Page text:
- Simple to use while resulting in enhanced productivity
Market reports estimate the IoT market would potentially grow to 14.4 billion global connections this year, wherein WNAN, WLAN, and WPAN alone would hold 11-24% CAGR for the 2021-25 session.
IoT Protocol Layers
IoT works on various networking technologies based on the IT infrastructure requirements, and therefore, it needs architecture to establish a coherent IoT ecosystem.
IoT Protocol Layers
Considering the complexities involved in the configuration, operations, functionalities, and communications, the five layers of IoT architecture are best suited for all purposes. Here is a look at how each layer helps in simplifying the structural design:
1. Network layer
Its core function is to connect the IoT devices with the network systems and servers. The network layer also helps to route and control the data transmission with the help of set communication protocols and unified formats.
Utilizing the TCP/IP stack and cellular and wireless technologies depending on the specification, the network layer helps set up secure transmission across all interconnected devices. A few examples are IPv4/IPv6, ICMP, IGMP, ARP, 3G/4G/5G, UDP, 6LoWPAN, and WiFi.
2. Application layer
It acts as an interface between the IoT devices and the end users or any other device that requests the information over the secured network. After successful data processing, formatting, and presentation, it produces the final information. A few examples of the application layer are HTTP, FTP, POP, IMAP, TLS, SMTP, DNS, TFTP, SNMP, and TELNET.
The IoT application protocol depends on four crucial parameters - latency, reliability, bandwidth, and transportation. Considering the same, along with the correspondence of the specifications and features, the following are the top five IoT application protocols:
- Representational State Transfer (REST)
- Constrained Application Protocol (CoAP)
- Advanced Message Queuing Protocol (AMQP)
- Message Queue Telemetry Transport (MQTT)
- Extensible Message and Presence Protocol (XMPP)
3. Perception layer
It constitutes sensors, actuators, and AI-powered devices to gather valuable details about the surrounding physical objects or the environment. The accumulated data is converted from analog signals to digital format for further operations.
Its functioning includes identification, information collection, and automated control technologies to channel the digital and real worlds. A few examples of the perception layer include surveillance cameras, bar codes, portable PCs, RFID, WSN, and GPS.
4. Security layer
It minimizes the risk of potential cyberattacks on the most vulnerable areas of the IoT ecosystem. The security checkpoints occur at three significant places - the device (including hardware and software), cloud, and connection.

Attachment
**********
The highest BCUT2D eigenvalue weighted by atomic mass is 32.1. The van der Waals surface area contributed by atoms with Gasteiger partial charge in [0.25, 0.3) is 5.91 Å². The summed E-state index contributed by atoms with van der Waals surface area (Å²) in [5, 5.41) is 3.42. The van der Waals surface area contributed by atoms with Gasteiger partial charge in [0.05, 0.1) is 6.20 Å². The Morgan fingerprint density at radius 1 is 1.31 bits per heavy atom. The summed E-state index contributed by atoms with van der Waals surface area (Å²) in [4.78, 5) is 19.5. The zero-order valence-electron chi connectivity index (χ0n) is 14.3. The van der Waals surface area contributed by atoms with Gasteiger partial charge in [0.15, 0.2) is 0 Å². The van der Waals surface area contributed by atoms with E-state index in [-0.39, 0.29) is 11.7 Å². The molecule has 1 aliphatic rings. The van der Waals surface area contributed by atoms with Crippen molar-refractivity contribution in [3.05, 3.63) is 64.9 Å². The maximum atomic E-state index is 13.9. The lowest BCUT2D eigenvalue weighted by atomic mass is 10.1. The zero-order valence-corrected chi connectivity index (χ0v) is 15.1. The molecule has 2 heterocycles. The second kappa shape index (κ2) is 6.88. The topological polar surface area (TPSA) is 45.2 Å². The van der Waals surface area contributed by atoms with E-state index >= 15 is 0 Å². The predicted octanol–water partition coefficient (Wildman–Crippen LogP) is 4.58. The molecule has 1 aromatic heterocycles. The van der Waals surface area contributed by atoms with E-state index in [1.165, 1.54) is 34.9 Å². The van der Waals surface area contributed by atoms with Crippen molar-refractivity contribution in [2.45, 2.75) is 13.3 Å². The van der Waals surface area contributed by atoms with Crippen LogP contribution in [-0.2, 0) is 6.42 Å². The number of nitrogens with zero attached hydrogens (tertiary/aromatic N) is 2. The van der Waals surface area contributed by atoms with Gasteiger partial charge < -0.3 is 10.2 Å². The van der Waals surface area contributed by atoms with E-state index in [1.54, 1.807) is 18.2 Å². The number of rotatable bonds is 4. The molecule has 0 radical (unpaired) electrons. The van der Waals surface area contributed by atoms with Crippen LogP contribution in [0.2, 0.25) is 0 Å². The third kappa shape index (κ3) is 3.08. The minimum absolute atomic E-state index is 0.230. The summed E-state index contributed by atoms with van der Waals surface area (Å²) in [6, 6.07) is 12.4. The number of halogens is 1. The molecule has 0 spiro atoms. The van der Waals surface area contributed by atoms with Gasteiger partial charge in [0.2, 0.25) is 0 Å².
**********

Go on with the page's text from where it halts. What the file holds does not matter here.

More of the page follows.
With the rapid digital evolution during the outbreak, the security challenges and underlying threats to the IoT architecture also grew exponentially. Therefore, the layered security approach has become of utmost importance in the ongoing scenario.
A few examples of the security layer include Trusted Platform Module (TPM) chips, multiple authorizations, firewalls, NAC, AAA, NAP, IPS encryption, and cryptography mechanisms.
5. Edge layer
It works on the edge computing framework to improve latency, bandwidth, and real-time communication challenges. The edge layer's primary goal is to fetch and process the requested information closer to the data sources.
With the ever-increasing number of smart devices over a centralized cloud system, the 'delay in response' is a significant concern. However, combined with 5G and AI capabilities, edge IoT layers perform exceptionally well for time-sensitive data and deliver faster results.
A few examples of the edge layer include electronic vehicles, smartphones, smartwatches, laptops, security cameras, V2X, public transit applications, smart cities, and green technologies. The five layers of IoT architecture facilitate the smooth functioning of the IoT ecosystem.
Besides, they can accommodate expansions and handle intricacies following the latest technological advancements. The goal is to establish seamless IoT interoperability, taking care of the 3Cs - change, compatibility, and cybersecurity.
IoT protocols hold much importance in this day and age.
The IoT technology ecosystem supports dozens of IoT wireless protocols, compelling many experts to call for a global protocol standardization. However, given the fragmented nature of the ecosystem, the IoT market will probably never need an all-embracing standard.
Again - it should be noted that safe and effective device management is the keystone to the sustainable development and management of IoT networks worldwide.
The communication, data sharing, and usage of information by intelligent devices happen in a full-stack IoT ecosystem. A unified global protocol standardization thus becomes crucial to eliminate IoT fragmentation and potential security threats.
IoT protocols are the medium of communication or a shared language that helps establish connections between different smart devices and helps them interact with each other. They are essential for holistic device management.
IoT protocols consider the needs, communication, and security of the various devices integrated. Depending upon the IoT architecture, present scenario, and usage context, different IoT protocols are designed to minimize the risk of intrusion.